PowerShell Execution Policies in Standard Images

Thu, Jul 24, 2008 3-minute read

Once in awhile, we get questions about the best practice for PowerShell’s execution policy when it is included as part of a standard desktop image.

This is one of the main reasons that PowerShell ships with a “Restricted” execution policy. Since you have to explicitly enable or install PowerShell, we’ve frequently been asked why we aren’t more permissive by default. After all, you did just install / enable it! The reason is that separating the execution policy decision from the installation decision gives you a lot more freedom on installing PowerShell. It lets you push PowerShell to your whole enterprise via SMS (or include on a standard image,) and then later selectively configure the Execution Policy via Group Policy or other mechanisms.

When it comes to configuring these systems, the answer to this is largely determined by who will be using PowerShell. Is it primarily the end users, or as a target for logon scripts? The 80% rule is key here. You want to make a well-reasoned decision that applies to as many of your systems as possible, rather than have everybody make an un-informed decision on their own.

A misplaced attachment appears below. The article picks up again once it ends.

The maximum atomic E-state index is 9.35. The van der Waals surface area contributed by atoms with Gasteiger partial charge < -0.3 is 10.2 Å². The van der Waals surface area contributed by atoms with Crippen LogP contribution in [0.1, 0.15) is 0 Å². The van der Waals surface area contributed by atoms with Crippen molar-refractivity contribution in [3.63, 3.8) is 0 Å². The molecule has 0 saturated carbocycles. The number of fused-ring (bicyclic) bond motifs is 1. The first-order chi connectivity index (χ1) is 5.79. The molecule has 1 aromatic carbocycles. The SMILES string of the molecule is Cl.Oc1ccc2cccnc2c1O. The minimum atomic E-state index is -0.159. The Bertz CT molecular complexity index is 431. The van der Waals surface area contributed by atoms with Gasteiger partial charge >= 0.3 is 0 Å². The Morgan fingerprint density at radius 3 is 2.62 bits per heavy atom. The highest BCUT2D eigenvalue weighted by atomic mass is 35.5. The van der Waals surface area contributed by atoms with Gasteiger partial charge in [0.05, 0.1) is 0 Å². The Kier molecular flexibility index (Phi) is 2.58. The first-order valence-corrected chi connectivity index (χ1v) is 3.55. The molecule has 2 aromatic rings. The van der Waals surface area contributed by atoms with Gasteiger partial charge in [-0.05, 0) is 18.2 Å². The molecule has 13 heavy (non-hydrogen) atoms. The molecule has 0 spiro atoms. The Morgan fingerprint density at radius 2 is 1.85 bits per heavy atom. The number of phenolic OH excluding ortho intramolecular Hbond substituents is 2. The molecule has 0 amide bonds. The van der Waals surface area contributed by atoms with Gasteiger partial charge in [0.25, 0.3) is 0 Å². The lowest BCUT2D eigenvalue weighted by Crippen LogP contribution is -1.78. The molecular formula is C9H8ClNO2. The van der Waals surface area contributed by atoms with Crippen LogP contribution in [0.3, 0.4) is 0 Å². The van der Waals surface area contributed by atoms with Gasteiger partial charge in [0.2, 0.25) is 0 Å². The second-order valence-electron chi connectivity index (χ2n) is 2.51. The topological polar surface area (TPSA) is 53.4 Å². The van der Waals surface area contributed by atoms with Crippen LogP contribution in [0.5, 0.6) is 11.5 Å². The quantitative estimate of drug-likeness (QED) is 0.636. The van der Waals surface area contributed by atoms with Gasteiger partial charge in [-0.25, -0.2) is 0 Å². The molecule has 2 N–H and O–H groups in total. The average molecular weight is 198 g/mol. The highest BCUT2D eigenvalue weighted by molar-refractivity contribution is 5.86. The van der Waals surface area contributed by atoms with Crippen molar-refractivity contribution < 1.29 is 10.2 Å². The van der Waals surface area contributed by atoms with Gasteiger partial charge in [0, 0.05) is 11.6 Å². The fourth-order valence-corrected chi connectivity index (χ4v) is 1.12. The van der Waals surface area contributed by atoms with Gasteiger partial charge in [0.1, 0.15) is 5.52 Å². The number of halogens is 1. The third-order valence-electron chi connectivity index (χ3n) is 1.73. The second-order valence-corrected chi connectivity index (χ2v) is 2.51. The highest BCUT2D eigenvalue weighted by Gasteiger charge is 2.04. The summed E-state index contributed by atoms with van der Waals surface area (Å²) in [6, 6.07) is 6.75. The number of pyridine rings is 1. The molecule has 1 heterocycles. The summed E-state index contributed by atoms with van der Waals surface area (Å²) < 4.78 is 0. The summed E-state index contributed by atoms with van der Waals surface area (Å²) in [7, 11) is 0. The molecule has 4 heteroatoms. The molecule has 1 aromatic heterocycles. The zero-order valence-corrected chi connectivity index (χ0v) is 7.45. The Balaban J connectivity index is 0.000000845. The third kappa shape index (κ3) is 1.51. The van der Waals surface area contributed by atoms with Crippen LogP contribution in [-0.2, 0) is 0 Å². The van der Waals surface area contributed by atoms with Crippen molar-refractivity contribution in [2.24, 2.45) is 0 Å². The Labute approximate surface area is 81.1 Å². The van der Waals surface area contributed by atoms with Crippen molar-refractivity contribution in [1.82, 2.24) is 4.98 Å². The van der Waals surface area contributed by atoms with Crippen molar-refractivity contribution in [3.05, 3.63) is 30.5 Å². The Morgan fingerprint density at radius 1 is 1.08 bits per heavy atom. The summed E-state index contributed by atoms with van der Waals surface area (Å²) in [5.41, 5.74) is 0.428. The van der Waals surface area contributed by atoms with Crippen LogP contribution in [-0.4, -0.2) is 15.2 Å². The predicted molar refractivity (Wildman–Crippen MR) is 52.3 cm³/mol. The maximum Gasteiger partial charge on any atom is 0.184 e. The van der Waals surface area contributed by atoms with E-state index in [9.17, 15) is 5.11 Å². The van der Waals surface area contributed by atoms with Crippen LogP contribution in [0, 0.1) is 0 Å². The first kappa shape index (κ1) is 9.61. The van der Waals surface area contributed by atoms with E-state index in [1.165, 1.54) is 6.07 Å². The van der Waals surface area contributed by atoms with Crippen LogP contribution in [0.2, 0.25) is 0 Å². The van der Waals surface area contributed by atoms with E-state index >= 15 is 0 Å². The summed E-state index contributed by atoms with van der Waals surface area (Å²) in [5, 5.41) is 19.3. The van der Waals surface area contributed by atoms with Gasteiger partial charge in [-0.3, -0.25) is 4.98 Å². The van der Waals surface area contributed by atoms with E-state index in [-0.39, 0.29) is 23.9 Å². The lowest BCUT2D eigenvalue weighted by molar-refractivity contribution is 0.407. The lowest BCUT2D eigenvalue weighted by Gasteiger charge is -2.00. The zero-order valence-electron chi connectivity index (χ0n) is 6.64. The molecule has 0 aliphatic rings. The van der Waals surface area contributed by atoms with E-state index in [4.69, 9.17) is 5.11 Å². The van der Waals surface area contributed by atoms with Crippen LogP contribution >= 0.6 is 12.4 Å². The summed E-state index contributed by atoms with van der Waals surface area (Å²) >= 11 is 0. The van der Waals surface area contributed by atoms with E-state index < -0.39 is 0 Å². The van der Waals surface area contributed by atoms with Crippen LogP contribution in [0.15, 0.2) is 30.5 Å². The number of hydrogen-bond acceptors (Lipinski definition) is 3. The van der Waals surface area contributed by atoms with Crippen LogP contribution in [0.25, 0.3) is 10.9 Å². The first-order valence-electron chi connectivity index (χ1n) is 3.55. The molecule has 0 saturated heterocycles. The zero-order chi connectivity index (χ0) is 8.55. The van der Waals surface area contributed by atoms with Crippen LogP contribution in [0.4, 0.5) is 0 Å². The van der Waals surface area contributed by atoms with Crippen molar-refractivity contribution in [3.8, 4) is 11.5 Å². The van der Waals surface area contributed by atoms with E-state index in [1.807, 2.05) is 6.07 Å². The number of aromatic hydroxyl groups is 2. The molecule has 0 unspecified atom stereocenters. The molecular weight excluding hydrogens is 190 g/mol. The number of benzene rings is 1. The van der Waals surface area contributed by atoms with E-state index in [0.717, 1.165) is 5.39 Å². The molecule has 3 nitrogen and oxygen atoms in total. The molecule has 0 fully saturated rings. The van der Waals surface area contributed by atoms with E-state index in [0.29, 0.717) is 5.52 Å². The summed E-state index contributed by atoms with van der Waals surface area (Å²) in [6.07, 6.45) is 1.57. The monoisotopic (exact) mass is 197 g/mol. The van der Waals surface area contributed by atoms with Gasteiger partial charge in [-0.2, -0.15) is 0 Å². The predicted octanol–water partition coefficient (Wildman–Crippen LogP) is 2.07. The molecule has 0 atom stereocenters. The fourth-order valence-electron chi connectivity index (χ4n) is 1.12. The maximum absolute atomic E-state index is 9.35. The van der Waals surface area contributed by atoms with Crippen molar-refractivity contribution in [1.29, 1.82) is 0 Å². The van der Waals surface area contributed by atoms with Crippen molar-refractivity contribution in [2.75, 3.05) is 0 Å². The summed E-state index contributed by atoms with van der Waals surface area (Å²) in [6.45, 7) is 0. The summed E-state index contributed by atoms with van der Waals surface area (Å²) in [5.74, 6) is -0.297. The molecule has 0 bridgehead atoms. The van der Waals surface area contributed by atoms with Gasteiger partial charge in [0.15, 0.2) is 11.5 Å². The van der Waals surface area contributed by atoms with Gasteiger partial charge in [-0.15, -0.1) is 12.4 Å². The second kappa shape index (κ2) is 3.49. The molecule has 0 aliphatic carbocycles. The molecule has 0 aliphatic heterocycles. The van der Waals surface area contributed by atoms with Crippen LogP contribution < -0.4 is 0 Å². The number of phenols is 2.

If it’s mostly for logon scripts, and you have a certificate you can sign these scripts with:

  • Set the execution policy to AllSigned
  • Add your signing certificate to the TrustedPublisher store

If scripting is likely to be extremely common (as with Exchange,) or you can’t obtain a code signing certificate, set the execution policy to RemoteSigned.

See here for some more guidance on this: http://www.leeholmes.com/blog/3rdPartiesAndPowerShellExecutionPolicies.aspx

As an brief caveat for logon scripts, some machines are configured to treat UNC paths as the same security zone as the internet (as opposed to the intranet.) This is Internet Explorer’s “Enhanced Security Configuration.” In this case, PowerShell responds the same as the Explorer Shell when it runs scripts from a UNC path: “While scripts from the internet can be useful, this script can potentially harm your computer. Do you want to run ?”

One way to fix this is by adding the source server to Internet Explorer’s Trusted Sites, or changing the “UncAsIntranet” configuration property (http://technet.microsoft.com/en-us/library/bb457150.aspx). This is also covered on page 341 of the (my) PowerShell Cookbook.

As another caveat, it is currently not possible to directly assign a .ps1 script as a logon script, since the architecture that enables this implies that you must be able to double-click on a PowerShell script to run it. We don’t want double-clicking to run a script by default for security reasons, so you can write a VBS script or batch file to call PowerShell with the correct arguments. The team blog goes into a bit more detail on this.